On 7 January 1131, Magnus lured Canute Lavard into the barren Haraldsted Forest a little north of Ringsted,[9] where the duke was assailed from all sides and murdered under the auspices of trust and friendship. The war broke out shortly afterwards, King Niels apparently tried to distance himself from Magnus and the murderous conspiracy, but soon after recalled him from his court in Sweden. Soon after, civil war broke out, when Canute Lavard's half-brother, Eric Ericson, gatheredhis late brother's levies to avenge him.[10] Eric demanded that Magnus be brought to justice for the ungodly murder of his brother or the king would face open revolt, his forces were stopped not far from Jelling by the bishop of Ribe, who urged patience and insisted on the king's innocence, this was all a ruse as King Niels was able to gather the support of the Jutlandic nobles, and rout the forces of Eric completely. Eric was therefore forced to flee east, leaving southern Jutland defenseless, with no armies and rescuers in sight the duchy surrendered swiftly - meanwhile Eric had roused the Kaiser to avenge his companion and lawful vassal.[11] Lothair III would march north with an army of 6000 men, joined by a naval force under Eric, after rough fighting the Emperor of the romans deserted due to revolt and bribery, a force under Adolf of Holstein stayed, but was crushed by Magnus the Strong,[12] the bribes were however a heavy toll for victory, the price for the German Emperor's retreat was to abandon Lund as an independent archdiocese and place it under Hamburg-Bremen. Despite these heavy defeats, the continued support of the nobles of Zealand, such as the Hvides and Peder Bodilsøn,[13] would cause figures such as the Archbishop, Asser Svendsen, the first archbishop of Denmark who had held that position since 1089 as well as several members of the Jutish nobility, to swing over to Eric Ericson's side.[14] With the open revolts to the north king Niels split his forces and named Magnus commander of the navy, Niels would crush the rebels in the north, Magnus Eric and his fleet, Magnus searched for some time along the Zealand coast - eventually relaxing, Eric would seize the opportunity and annihilate Magnus' fleet almost completely. Eric's navy would then raid along the Limfjord landing many troops around Himmerland, here he sacked or at least raided Viborg, where the local bishop - a supporter of Niels, Eskild was murdered during his morning service in the year 1132.[15]

Eric hoped to be able to crush Niels now with the help of Chistiern Aggesen, who had raised a large force in the north, but it had been intercepted at Rynebjerg, where Niels outnumbered them and had the element of surprise.[16] Not letting the chance slip by him, as Erics raids in Jutland made locating him easy, he marched his army swiftly and took Eric's entire embarked force by surprise, and had it not been for the bravery of a few, Eric would have been captured then and there.[16] Eric had lost all semblance of power on Jutland and assumedly Funen, moreover the only real advantage that Eric had left, which he had not squandered, his navy - was in a shambles, neither did it help the situation that Eric's brother, Harald Kesja and his sons, decided now was the time to revolt and were now also on Niels' and Magnus' side, on the condition that Harald be elected co-king.[17] Eric quickly levied another army, and began besieging Haraldsborg, however this was a strong fortress and unlike ideal sieges, time was not on Erics side, luckily German merchants in Roskilde experts in crafting siegeweapons assisted the king, Eric would employ trebuchets for the first time in Scandinavian history, finally breaking through and butchering the garrison.[18] However Harald had escaped, furthermore the victorious army had little time to rejoice as the winter arrived, so did Niels with a great army and 100 ships, he finally invaded Zealand, and then at the battle of Værebro, Eric lost his foothold on Zealand earning the nickname "Harefoot". Eric 'Harefoot' ended up in Scania where he desperately tried to get support, however Archbishop Asser still ignorant of Niels deal with the Kaiser, convinced the peoples of the Scanian lands to finally desert Eric - in exile he fled to Norway.[19]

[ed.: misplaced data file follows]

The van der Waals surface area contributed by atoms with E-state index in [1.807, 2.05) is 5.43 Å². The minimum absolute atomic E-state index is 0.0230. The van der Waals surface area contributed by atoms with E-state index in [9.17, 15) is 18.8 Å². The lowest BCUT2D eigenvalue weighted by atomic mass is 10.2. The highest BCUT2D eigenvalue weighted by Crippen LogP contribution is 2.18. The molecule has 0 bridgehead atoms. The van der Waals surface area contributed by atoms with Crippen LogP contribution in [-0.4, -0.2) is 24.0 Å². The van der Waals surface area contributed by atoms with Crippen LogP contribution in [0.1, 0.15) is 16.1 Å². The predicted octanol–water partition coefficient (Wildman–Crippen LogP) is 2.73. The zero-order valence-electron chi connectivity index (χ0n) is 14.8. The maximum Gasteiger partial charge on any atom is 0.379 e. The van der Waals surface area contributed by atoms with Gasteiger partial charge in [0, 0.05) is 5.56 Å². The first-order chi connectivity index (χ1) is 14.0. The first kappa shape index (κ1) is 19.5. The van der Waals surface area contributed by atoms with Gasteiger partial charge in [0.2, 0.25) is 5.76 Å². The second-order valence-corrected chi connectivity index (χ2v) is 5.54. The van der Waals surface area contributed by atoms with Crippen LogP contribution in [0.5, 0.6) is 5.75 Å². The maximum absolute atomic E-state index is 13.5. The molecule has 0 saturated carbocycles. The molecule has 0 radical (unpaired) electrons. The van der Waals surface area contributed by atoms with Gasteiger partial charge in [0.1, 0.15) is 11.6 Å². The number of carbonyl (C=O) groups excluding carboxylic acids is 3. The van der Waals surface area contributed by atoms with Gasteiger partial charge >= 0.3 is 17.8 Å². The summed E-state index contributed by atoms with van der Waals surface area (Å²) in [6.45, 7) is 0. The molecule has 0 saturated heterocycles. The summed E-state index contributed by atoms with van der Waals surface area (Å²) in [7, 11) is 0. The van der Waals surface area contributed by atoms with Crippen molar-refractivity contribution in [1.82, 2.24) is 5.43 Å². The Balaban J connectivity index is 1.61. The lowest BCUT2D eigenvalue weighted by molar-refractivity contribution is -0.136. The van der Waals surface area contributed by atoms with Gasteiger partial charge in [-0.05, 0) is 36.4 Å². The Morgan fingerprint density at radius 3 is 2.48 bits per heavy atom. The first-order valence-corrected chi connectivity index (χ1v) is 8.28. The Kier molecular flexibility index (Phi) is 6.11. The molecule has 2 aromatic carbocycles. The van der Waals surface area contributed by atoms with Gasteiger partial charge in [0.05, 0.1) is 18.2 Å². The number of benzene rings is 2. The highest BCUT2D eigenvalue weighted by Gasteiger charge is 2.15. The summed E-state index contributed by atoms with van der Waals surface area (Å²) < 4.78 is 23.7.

Asser however finally caught wind of the secret deal between Niels and the Kaiser, so Eric returned to Eastern Denmark, Asser rallied thousands of Scanians to the Erican cause, Eric already possessing several hundred veterans of his campaigns and finally receiving reinforcements from the Kaiser where among them were 300 hundred German mounted knights - the first to do battle in the history of Scandinavia.[20] In the Battle of Fodevig, on the second day of Pentecost 1134, the old king, Magnus the Strong and Harald Kesja, all co-kings with an enormous army at their backs landed on the Fotevik, in a daring amphibious assault,[21] however the landing was contested by Eric, who with the use of the Kaisers heavy cavalry, was able to decisively defeat them.[22] Magnus the Strong was killed in the battle together with many bishops, and Eric Ericson had on that occasion replaced the nickname "Harefoot" with the more flattering nickname 'the Memorable'. King Niels fled after the defeat to Jutland where he had his support. The 70-year-old king was apparently on his way south, for reasons unknown, when in Schleswig – Canute Lavard's old stronghold – he was attacked and killed by the city's citizens.[23]